Temporal and spatial variations in breeding success of peregrine falcons in southeastern Scotland 1963-2009
2010 Temporal and spatial variations in breeding success of peregrine falcons in southeastern Scotland 1963-2009. CONCEPCION Camille (Philippines) firstname.lastname@example.org
Organisation: University of East Anglia, Norwich (UK) Supervisor : Mark Hassall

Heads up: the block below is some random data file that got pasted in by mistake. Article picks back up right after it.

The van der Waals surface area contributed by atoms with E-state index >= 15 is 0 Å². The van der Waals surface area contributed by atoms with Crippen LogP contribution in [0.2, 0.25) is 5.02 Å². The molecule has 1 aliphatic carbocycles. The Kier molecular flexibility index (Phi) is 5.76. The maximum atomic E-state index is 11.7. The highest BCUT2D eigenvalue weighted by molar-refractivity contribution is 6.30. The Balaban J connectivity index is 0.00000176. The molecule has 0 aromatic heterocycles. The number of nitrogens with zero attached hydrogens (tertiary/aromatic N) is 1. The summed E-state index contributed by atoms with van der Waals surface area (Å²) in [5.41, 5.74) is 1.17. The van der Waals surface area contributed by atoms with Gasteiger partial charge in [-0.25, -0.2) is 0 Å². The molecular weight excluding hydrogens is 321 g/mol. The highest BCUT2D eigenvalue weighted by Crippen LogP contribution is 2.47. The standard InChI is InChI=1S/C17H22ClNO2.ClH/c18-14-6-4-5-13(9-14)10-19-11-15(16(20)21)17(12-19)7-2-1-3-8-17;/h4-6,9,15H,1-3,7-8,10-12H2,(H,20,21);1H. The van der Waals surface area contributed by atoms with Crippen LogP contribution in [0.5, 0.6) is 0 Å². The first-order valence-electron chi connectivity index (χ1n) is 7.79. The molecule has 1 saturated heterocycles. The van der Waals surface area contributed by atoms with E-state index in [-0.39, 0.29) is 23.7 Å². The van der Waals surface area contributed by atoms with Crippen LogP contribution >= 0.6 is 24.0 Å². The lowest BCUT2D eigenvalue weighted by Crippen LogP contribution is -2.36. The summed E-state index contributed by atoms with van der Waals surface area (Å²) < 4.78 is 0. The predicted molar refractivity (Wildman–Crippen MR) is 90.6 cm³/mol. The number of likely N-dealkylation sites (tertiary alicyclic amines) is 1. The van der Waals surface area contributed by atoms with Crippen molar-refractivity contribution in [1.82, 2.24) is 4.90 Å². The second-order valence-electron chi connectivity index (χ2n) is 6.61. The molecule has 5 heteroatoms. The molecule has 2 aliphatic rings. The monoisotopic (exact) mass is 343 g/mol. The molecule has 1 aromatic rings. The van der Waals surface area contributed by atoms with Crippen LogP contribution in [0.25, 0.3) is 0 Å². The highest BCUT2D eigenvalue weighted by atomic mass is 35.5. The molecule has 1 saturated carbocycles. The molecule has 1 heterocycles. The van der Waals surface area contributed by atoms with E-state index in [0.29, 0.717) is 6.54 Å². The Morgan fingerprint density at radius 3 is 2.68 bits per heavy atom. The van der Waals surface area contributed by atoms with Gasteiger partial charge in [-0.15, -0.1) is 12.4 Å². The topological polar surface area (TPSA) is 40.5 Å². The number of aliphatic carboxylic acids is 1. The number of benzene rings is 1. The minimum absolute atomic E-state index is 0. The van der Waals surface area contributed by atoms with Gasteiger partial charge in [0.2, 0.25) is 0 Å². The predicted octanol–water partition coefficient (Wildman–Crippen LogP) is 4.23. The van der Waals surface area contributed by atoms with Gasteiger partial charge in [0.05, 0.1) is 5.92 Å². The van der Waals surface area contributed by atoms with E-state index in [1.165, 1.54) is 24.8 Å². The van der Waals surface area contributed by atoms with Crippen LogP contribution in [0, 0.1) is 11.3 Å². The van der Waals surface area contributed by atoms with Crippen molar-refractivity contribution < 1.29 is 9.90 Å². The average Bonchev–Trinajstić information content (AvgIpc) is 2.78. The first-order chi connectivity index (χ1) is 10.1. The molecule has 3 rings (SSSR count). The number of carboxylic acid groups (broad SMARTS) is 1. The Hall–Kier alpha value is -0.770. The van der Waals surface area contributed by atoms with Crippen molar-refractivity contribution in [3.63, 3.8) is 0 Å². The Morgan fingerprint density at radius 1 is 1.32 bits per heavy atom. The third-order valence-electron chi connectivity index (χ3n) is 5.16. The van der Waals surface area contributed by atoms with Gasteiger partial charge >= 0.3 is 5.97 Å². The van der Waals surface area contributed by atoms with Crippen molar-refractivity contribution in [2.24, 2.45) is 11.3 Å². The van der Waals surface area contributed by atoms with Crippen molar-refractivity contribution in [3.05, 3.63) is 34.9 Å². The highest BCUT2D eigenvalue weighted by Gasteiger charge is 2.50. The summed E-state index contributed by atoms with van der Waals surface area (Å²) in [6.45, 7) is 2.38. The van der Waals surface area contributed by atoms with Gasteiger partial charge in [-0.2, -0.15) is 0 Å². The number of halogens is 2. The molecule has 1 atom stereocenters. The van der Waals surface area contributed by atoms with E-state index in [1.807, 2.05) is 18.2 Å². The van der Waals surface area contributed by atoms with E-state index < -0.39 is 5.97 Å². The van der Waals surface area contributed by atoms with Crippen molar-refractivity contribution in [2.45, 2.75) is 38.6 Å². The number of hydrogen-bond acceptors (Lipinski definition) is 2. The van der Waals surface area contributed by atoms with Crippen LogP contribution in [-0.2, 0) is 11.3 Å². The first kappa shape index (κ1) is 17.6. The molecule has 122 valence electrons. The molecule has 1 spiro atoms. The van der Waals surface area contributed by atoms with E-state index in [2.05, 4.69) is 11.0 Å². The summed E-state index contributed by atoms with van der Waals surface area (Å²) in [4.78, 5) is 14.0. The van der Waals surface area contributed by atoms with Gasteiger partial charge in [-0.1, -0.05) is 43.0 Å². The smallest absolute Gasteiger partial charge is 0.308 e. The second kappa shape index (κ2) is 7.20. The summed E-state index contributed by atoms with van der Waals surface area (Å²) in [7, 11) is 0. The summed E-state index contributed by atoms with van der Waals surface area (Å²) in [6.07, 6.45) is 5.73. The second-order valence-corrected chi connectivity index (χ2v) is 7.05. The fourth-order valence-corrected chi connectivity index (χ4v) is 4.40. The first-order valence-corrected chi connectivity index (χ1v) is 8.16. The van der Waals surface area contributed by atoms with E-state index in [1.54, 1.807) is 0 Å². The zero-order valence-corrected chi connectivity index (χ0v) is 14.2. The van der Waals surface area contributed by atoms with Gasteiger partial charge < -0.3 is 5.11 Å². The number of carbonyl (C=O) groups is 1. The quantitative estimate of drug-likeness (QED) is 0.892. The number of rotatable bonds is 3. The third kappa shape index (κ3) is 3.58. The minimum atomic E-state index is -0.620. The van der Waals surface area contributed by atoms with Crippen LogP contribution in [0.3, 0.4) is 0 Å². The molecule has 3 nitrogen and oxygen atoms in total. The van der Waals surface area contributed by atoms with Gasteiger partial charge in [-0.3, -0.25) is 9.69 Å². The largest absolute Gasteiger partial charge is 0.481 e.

Summary: Long-term monitoring data (1964 to 2009) of the peregrine falcon population in the regions of Lothian and Borders was used to study the environmental drivers of variations in site occupancy and breeding success. Significant variation was found in occupancy and clutch size of birds using coastal cliffs and those using inland, core areas. Birds using sites that were first occupied in more recent years consistently showed better nestling survivorship and productivity than those using sites first occupied in earlier years. Mixed-effects models were used to establish environmental predictors for site occupancy, clutch size, egg viability and nestling survivorship of breeding birds using 110 sites. Occupancy increased with time, showing preference for nest sites with southsouthwest orientation. Coastal cliffs, nest sites facing east-northeast and sites in keepered grounds were less preferred. Clutch size varied significantly between coastal and inland sites but was not explained solely by environmental drivers. Egg viability and nestling survivorship increased with time. Both were influenced by monthly mean daily temperatures reflecting the capacity of the egg and chick to survive thermal stress.